World War II: Prerequisites
Welcome to this course! My name is Patrick Allitt, and I’m a professor of American history at Emory University in Atlanta. Over the next ten days, I plan to teach you about ten turning points of World War II, the formative event for the late 20th century and for the world in which we still live. Since the war’s causes are complex, in this first lesson, I’ll say a few preliminary words to set the scene.
The Treaty of Versailles that ended World War I in 1919 seemed outrageously unjust to most Germans. They were forced to take the blame for the war and to pay reparations to the victors, Britain and France. Resentment at this state of affairs led to the rise of political extremism in the 1920s, including the rise of the new Nazi Party under Adolf Hitler, an angry World War I veteran.
The onset of the Great Depression made matters worse, causing widespread unemployment. Hitler won the German election of 1933 with the promise to restore German greatness, avenge the defeat of the first war, get people back to work, and purge Germany of Jews and Communists. A charismatic speaker and a great simplifier, he instilled a sense of pride and hope in millions of voters.
Intelligent British and French observers, dismayed by these events, were determined to prevent a return to the horrors of war. By the 1930s, many of them also recognized that the Treaty of Versailles had been unjust and vengeful. They hoped to placate Hitler by indulging his plans to restore German pride and failed to intervene when he began to break the terms of the treaty by remilitarizing Germany. These “appeasers,” led by British Prime Minister Neville Chamberlain, seemed prudent and statesmanlike to most of their contemporaries. A small minority in British politics, led by Winston Churchill, warned that Hitler was a menace and that sooner or later, he would have to be stopped by force.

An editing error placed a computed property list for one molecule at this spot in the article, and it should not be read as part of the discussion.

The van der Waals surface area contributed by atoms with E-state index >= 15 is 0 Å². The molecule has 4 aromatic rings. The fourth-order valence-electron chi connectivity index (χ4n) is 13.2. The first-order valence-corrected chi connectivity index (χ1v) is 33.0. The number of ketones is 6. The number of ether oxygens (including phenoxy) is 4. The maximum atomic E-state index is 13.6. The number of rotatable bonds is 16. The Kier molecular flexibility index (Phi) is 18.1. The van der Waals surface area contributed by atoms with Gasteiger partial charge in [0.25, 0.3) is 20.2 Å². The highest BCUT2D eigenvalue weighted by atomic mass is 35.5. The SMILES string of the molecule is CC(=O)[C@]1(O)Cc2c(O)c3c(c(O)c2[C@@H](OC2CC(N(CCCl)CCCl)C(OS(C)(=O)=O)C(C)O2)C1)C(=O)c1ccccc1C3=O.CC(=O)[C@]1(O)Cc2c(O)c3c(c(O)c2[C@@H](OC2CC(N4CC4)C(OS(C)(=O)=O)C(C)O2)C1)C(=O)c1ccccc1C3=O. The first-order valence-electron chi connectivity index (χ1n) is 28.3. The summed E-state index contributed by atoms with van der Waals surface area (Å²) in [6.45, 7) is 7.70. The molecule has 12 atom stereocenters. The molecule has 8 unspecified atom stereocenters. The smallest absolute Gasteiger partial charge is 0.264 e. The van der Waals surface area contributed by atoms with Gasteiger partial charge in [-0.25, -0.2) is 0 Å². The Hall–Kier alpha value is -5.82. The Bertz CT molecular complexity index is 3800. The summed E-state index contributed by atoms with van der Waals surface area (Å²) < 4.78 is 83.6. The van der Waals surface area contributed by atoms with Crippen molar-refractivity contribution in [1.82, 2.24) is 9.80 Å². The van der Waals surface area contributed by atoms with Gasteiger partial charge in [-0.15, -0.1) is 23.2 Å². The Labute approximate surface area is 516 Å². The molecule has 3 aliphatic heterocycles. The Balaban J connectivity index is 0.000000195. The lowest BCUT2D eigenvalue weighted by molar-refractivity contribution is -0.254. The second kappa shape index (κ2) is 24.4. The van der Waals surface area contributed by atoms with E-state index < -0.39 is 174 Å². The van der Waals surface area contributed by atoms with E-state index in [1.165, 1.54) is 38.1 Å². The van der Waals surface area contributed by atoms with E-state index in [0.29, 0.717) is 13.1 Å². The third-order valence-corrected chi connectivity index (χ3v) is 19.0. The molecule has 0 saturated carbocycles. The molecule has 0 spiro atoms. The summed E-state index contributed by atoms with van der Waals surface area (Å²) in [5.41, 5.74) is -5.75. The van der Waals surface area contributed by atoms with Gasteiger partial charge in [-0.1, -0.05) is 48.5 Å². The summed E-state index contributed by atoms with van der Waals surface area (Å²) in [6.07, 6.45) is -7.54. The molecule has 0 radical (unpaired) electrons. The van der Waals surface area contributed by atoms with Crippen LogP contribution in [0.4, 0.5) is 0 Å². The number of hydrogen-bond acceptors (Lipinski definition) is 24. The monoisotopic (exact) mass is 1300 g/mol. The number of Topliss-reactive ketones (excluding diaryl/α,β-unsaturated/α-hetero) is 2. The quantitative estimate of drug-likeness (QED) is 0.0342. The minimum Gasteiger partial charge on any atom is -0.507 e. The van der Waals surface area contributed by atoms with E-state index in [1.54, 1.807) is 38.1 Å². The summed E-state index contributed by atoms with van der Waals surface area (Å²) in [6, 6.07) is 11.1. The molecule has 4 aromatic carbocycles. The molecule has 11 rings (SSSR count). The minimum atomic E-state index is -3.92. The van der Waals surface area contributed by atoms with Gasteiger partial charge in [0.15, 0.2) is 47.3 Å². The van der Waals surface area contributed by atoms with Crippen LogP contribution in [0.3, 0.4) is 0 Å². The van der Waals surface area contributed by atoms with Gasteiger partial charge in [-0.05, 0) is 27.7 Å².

America had played an important role in the winning of World War I. But afterward, it had withdrawn from European politics and declined to join the new League of Nations, an organization designed to resolve international crises peacefully. Because the US was now the world’s greatest economic power, its absence weakened the League from the outset. President Franklin Roosevelt watched German developments with concern but knew that his popularity depended on maintaining a stance of strict detachment and neutrality.
The Soviet Union, meanwhile, had been founded in the Russian Revolution of 1917. It quickly became a tyrannical one-party state, subjecting its people to a program of forced industrialization. Its leader, Joseph Stalin, exterminated nearly all his old revolutionary comrades and killed entire categories of the population in his scheme for national transformation. Yet, to many anxious men and women in Depression-wracked Europe and America, the Soviets’ Communist ideology represented a superior alternative to capitalism.
Finally, Japan was the rising power in Asia. It had shocked the world in 1905 by defeating Tsarist Russia in a naval battle, the first time an Asian power had defeated one from Europe. In the 1930s, it was building a colonial empire of its own and was the dominant force in China. Its leaders believed it could only achieve greatness through expansion across the continent.
In the next lesson, we’ll talk about the first turning point of World War II: the Hitler-Stalin Pact.
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